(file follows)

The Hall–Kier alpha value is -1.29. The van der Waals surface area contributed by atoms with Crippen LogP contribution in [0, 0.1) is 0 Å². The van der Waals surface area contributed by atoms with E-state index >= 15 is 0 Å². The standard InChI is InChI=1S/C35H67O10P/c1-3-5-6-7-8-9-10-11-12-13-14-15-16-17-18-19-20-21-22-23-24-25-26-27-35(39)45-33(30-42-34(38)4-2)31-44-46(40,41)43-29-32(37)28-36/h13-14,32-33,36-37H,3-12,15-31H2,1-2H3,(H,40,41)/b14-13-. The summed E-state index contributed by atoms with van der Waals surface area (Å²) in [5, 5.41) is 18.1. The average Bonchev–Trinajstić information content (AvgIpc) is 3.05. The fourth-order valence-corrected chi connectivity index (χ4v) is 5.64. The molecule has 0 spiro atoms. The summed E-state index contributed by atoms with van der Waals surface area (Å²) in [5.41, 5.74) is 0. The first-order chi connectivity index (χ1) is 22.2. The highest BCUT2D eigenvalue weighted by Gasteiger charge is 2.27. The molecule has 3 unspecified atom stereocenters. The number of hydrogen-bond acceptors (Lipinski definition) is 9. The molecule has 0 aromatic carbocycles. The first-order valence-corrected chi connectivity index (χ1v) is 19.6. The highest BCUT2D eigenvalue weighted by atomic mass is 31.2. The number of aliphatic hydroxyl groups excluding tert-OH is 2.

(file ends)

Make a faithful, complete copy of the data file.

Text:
The Hall–Kier alpha value is -1.29. The van der Waals surface area contributed by atoms with Crippen LogP contribution in [0, 0.1) is 0 Å². The van der Waals surface area contributed by atoms with E-state index >= 15 is 0 Å². The standard InChI is InChI=1S/C35H67O10P/c1-3-5-6-7-8-9-10-11-12-13-14-15-16-17-18-19-20-21-22-23-24-25-26-27-35(39)45-33(30-42-34(38)4-2)31-44-46(40,41)43-29-32(37)28-36/h13-14,32-33,36-37H,3-12,15-31H2,1-2H3,(H,40,41)/b14-13-. The summed E-state index contributed by atoms with van der Waals surface area (Å²) in [5, 5.41) is 18.1. The average Bonchev–Trinajstić information content (AvgIpc) is 3.05. The fourth-order valence-corrected chi connectivity index (χ4v) is 5.64. The molecule has 0 spiro atoms. The summed E-state index contributed by atoms with van der Waals surface area (Å²) in [5.41, 5.74) is 0. The first-order chi connectivity index (χ1) is 22.2. The highest BCUT2D eigenvalue weighted by Gasteiger charge is 2.27. The molecule has 3 unspecified atom stereocenters. The number of hydrogen-bond acceptors (Lipinski definition) is 9. The molecule has 0 aromatic carbocycles. The first-order valence-corrected chi connectivity index (χ1v) is 19.6. The highest BCUT2D eigenvalue weighted by atomic mass is 31.2. The number of aliphatic hydroxyl groups excluding tert-OH is 2.